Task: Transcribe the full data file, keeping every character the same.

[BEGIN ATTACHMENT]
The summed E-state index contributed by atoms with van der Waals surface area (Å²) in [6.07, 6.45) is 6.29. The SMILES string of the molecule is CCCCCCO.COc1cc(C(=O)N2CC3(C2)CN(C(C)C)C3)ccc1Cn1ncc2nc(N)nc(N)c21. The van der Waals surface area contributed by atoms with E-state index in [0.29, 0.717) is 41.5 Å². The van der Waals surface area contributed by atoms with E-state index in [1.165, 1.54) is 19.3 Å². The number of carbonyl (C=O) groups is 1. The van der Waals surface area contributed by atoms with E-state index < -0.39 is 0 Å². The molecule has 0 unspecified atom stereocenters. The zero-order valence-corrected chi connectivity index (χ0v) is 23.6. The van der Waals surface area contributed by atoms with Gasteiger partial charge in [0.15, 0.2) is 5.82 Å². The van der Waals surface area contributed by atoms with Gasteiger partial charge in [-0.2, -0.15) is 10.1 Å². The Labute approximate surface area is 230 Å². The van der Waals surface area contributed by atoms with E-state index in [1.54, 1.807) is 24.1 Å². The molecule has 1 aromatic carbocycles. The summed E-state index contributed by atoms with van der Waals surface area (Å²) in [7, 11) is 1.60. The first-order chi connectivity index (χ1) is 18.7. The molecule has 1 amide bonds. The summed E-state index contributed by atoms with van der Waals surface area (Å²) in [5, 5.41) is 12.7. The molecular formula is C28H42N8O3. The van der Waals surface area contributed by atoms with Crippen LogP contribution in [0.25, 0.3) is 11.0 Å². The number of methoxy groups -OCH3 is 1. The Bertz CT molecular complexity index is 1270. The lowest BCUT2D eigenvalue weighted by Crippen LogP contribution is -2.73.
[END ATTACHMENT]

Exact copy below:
The summed E-state index contributed by atoms with van der Waals surface area (Å²) in [6.07, 6.45) is 6.29. The SMILES string of the molecule is CCCCCCO.COc1cc(C(=O)N2CC3(C2)CN(C(C)C)C3)ccc1Cn1ncc2nc(N)nc(N)c21. The van der Waals surface area contributed by atoms with E-state index in [0.29, 0.717) is 41.5 Å². The van der Waals surface area contributed by atoms with E-state index in [1.165, 1.54) is 19.3 Å². The number of carbonyl (C=O) groups is 1. The van der Waals surface area contributed by atoms with E-state index < -0.39 is 0 Å². The molecule has 0 unspecified atom stereocenters. The zero-order valence-corrected chi connectivity index (χ0v) is 23.6. The van der Waals surface area contributed by atoms with Gasteiger partial charge in [0.15, 0.2) is 5.82 Å². The van der Waals surface area contributed by atoms with Gasteiger partial charge in [-0.2, -0.15) is 10.1 Å². The Labute approximate surface area is 230 Å². The van der Waals surface area contributed by atoms with E-state index in [1.54, 1.807) is 24.1 Å². The molecule has 1 aromatic carbocycles. The summed E-state index contributed by atoms with van der Waals surface area (Å²) in [7, 11) is 1.60. The first-order chi connectivity index (χ1) is 18.7. The molecule has 1 amide bonds. The summed E-state index contributed by atoms with van der Waals surface area (Å²) in [5, 5.41) is 12.7. The molecular formula is C28H42N8O3. The van der Waals surface area contributed by atoms with Crippen LogP contribution in [0.25, 0.3) is 11.0 Å². The number of methoxy groups -OCH3 is 1. The Bertz CT molecular complexity index is 1270. The lowest BCUT2D eigenvalue weighted by Crippen LogP contribution is -2.73.